Yes, anyone who works on your vehicle for you can place a lien on it for the value unpaid.
Well, you own the vehicle subject to the lien. You cannot sell or refinance the vehicle until the lien holder is paid. If you don't pay the lien, the lien holder can repossess the vehicle. So you own it subject to your paying the loan.
When you signed the contract to finance the vehicle, the creditor put a lien on the vehicle. In the rare event that this was not done, it can be done later in some cases.Also, a creditor can place a lien on an already financedvehicle if there is more equity in the vehicle than the amount of the original loan. Generally, a creditor who obtains a judgment lien against you can arrange to place that lien against any property you own in order to satisfy the lien.
If you own your car, its an asset, probably
Legally No. How can you sell something you do not own. As long as there is a lien, you do not own the vehicle outright. Go see the lender and get a lien release, if you no longer have a loan on the vehicle. Remember the lender is part owner of the vehicle until you make that last payment. If you clear the lien buy using the proceeds from the sale, you can guarantee a title within 30 days (required by law) to the new buyer. The lien holder will then release the title.
That would be the debtor.
Not unless the lien holder goes and retrieves it from impound themselves. The reimbursement of government fees (federal, state, or municipal) outweighs the priorities of the lienholder. When a vehicle goes into impound, the agency which impounded the vehicle puts their own lien on it, and that lien takes priority over the original lien. If the vehicle is not retrieved from impound, it will be auctioned off, and the lien holder basically gets shafted in the process. The person who took the lien out on the vehicle will owe the remaining balance still, and one of the money the agency auctioning the vehicle makes will go towards reducing the amount owed to the lien holder. To that end, you're better to let the lien holder repossess the vehicle and auction it, rather than have it impounded.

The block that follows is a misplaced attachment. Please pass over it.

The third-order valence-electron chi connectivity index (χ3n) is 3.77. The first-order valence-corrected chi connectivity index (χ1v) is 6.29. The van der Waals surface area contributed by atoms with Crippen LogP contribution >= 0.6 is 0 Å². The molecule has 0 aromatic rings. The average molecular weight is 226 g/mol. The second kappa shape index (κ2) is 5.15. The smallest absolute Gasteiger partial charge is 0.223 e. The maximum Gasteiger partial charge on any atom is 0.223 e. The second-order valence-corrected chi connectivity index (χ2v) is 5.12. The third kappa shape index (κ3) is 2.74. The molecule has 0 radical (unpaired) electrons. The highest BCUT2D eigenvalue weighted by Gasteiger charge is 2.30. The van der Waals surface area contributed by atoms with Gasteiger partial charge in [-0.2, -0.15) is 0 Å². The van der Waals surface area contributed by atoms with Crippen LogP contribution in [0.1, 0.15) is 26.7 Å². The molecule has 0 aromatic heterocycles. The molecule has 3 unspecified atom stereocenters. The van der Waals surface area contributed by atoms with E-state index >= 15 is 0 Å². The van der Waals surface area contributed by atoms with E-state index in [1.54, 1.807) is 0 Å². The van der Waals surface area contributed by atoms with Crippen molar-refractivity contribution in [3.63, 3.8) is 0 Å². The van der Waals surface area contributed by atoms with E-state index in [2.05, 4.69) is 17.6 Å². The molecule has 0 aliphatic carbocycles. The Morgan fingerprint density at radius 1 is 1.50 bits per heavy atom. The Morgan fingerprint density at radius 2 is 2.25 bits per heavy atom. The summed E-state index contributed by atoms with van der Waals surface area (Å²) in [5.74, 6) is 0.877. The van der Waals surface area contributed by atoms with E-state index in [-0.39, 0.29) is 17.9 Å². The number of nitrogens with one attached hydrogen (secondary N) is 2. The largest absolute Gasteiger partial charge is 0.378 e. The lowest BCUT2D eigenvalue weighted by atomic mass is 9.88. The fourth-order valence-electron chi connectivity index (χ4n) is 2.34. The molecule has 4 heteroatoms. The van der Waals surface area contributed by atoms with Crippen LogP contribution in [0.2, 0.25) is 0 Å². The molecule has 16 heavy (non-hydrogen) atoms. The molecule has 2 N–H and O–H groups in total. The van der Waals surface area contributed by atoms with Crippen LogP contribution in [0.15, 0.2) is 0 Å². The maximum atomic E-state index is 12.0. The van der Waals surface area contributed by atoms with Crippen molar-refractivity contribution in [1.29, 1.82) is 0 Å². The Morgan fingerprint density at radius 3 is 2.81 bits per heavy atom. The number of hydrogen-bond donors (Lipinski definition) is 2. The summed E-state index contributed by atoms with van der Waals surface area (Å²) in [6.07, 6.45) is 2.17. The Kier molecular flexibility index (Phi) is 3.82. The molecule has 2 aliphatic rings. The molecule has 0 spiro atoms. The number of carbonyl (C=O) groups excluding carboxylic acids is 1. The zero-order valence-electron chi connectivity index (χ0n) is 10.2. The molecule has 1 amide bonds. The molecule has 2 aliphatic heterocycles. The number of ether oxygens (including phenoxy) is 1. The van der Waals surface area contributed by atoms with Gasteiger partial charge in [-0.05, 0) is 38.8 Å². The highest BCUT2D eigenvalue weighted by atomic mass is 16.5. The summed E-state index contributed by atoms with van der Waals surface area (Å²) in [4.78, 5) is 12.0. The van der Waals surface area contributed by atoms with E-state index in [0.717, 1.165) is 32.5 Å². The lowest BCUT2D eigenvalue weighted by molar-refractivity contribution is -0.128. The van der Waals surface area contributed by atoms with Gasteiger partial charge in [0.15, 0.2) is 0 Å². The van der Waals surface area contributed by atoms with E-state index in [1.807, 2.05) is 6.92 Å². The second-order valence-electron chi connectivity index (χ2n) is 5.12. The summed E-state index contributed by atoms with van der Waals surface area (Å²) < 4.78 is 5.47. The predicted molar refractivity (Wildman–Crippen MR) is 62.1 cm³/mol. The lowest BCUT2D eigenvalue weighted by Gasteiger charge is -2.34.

No. Only the IRS and/or state tax agencies can place a lien against real property of the person who has tax arrearages. Also, only the IRS or States can get a lien filed without going to court.
Unfortunately, the answer is: more than likely.That is, if the vehicle you own is free and clear of prior encumbrances, for example - it is entirely paid off and you hold the title to the vehicle free and clear.If you are in a situation where a lender can place a lien on your bank accounts, garnish your wages and place a lien on your tax refunds (varies from state to state), it is quite possible that the lender can "attach" your personal (auto, bank accounts, etc.) and real assets (as in real estate). Essentially meaning that if they (lenders) attach your property and you try to sell them off, they are likely to gain any profits (consideration = anything of value) from the sale.
A lot. Legally whoever has a lien on the vehicle owns the rights to it until your loan/balance due is satisfied. You have no legal right to sell the car in the first place because you do not own it and would have to be an utter fool to do this.